As providers around the country this week began administering the first doses of a COVID-19 vaccine, many were surprised to find that each vial of vaccine contained enough for six or even seven doses of the vaccine, rather than the anticipated five.
That means that Alaska’s first shipment of vaccine from Pfizer and BioNTech could contain more than 7,000 extra doses, on top of the 35,000 that had initially been allotted.
It’s all going to get used, state health officials said this week.
“We don’t want to waste any vaccine,” said Dr. Bruce Chandler, a medical officer with the Anchorage Health Department, during a briefing on Friday. “The goal is to vaccinate as many people as possible.”
The decision to use the bonus doses follows recommendations from the Food and Drug Administration, which said this week that it was acceptable for pharmacists to use every full dose left over in each vial “given the public health emergency,” and that it was consulting with the drug companies to determine future steps.
The amount of vaccine that providers are able to pull is dependent on needle size, said Tessa Walker Linderman, the lead for the Alaska COVID-19 Vaccination Task Force.
Needle size matters because thicker needles leave residue of more vaccine inside, while smaller needles leave less.
“So as a state we are recommending that if you can guarantee the needle size you use for the first dose will be the same for the follow-up second dose, you will be able to pull a second dose,” she said.
How the extra doses will be used poses a challenge statewide: The vaccine is a scarce resource, and already an advisory committee has had to make difficult decisions about which health care and frontline workers to include in the initial phases.
“We have more people in the initial groups that are eligible to get vaccinated than we have vaccine for,” said Dr. Janet Johnston, epidemiologist with the Anchorage Health Department.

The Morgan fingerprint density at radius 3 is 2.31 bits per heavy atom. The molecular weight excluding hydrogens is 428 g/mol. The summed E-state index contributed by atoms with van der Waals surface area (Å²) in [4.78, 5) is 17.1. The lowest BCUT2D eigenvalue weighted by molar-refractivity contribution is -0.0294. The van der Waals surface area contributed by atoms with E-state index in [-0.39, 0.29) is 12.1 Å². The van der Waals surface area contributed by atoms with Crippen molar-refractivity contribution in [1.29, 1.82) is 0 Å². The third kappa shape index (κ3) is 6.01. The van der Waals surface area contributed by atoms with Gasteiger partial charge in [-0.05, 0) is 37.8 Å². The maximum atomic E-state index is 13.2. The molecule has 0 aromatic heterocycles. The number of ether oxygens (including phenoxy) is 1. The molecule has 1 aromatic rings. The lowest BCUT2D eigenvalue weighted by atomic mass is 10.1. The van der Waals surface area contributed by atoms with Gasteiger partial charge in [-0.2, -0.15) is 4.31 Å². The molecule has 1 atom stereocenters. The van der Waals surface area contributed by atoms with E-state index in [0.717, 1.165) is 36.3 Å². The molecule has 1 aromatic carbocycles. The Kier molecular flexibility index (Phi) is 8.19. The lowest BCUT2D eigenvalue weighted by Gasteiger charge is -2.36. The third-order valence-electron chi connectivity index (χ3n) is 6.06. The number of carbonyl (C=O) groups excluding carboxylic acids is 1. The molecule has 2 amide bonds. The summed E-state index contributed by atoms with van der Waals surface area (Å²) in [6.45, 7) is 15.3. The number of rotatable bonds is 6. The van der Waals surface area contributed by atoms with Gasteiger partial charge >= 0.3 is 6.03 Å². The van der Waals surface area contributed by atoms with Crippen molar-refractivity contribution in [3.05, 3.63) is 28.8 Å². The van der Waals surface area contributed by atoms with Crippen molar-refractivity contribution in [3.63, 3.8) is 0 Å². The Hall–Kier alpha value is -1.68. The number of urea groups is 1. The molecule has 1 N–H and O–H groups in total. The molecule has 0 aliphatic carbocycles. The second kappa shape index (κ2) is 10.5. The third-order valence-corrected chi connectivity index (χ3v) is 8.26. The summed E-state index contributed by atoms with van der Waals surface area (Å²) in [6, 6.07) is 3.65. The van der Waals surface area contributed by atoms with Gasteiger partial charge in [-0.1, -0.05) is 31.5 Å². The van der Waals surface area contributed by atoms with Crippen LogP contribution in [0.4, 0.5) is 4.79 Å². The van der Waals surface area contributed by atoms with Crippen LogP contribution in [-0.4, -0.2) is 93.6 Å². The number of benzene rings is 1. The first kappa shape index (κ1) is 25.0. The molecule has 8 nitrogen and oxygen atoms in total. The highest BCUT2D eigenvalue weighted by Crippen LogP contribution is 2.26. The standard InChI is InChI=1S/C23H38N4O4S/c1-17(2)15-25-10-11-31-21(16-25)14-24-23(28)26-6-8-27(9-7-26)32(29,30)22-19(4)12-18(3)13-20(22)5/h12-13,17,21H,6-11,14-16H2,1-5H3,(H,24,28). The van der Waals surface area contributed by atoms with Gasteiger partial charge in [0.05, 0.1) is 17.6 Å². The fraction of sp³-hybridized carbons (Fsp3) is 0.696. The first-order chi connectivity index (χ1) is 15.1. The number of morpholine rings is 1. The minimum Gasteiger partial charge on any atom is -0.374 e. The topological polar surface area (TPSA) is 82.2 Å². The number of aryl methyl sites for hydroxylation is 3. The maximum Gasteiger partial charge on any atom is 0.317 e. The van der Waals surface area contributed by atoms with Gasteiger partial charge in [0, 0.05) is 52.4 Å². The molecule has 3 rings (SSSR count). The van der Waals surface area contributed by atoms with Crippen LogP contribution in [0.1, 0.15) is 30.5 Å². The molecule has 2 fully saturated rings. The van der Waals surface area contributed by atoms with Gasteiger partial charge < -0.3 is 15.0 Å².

“So even if we get an extra 20%, we certainly have those people available without having to go beyond those initial groups,” she said.
Currently eligible in Alaska are hospital-based frontline medical workers, long-term care facility residents and staff, EMS and fire personnel providing medical services, community health aides and practitioners, and people required to perform vaccinations.
But many other health care workers — including rural, non-certified emergency responders — have so far been left off the list due to limited supply.
Alaska’s vaccine allocation committee is expected to announce a decision soon about who else to include next.
That decision could also partly influence who receives some of the excess doses, said Robert Barr, who helps run Juneau’s coronavirus response.
He said his team has begun using the extra doses already, and they’re waiting to hear what the allocation committee decides before they use them all up.
Juneau has received about 1,000 doses so far, including 500 allocated for hospital staff, 90 for emergency medical responders and the remaining 400 or so for long-term care facilities, Barr said.
In Fairbanks, where 2,000 doses have been received so far, the plan for the extra vaccine is also to follow FDA guidance and stretch the allotment as much as possible, said Dan Nelson, head pharmacist at the Chief Andrew Isaac Health Center in Fairbanks.
“The beauty of it is that we didn’t have truly enough vaccines to include everyone identified as eligible in the first group,” Nelson said. “So the fact that we are able to get more is a godsend.”
In the Yukon-Kuskokwim Delta, some of the extra Pfizer doses allocated by the Indian Health Service are likely going to go to elders, said Tiffany Zulkosky, vice president of communications with the Yukon-Kuskokwim Health Corp.
They are still working out the exact details of the plan, she said.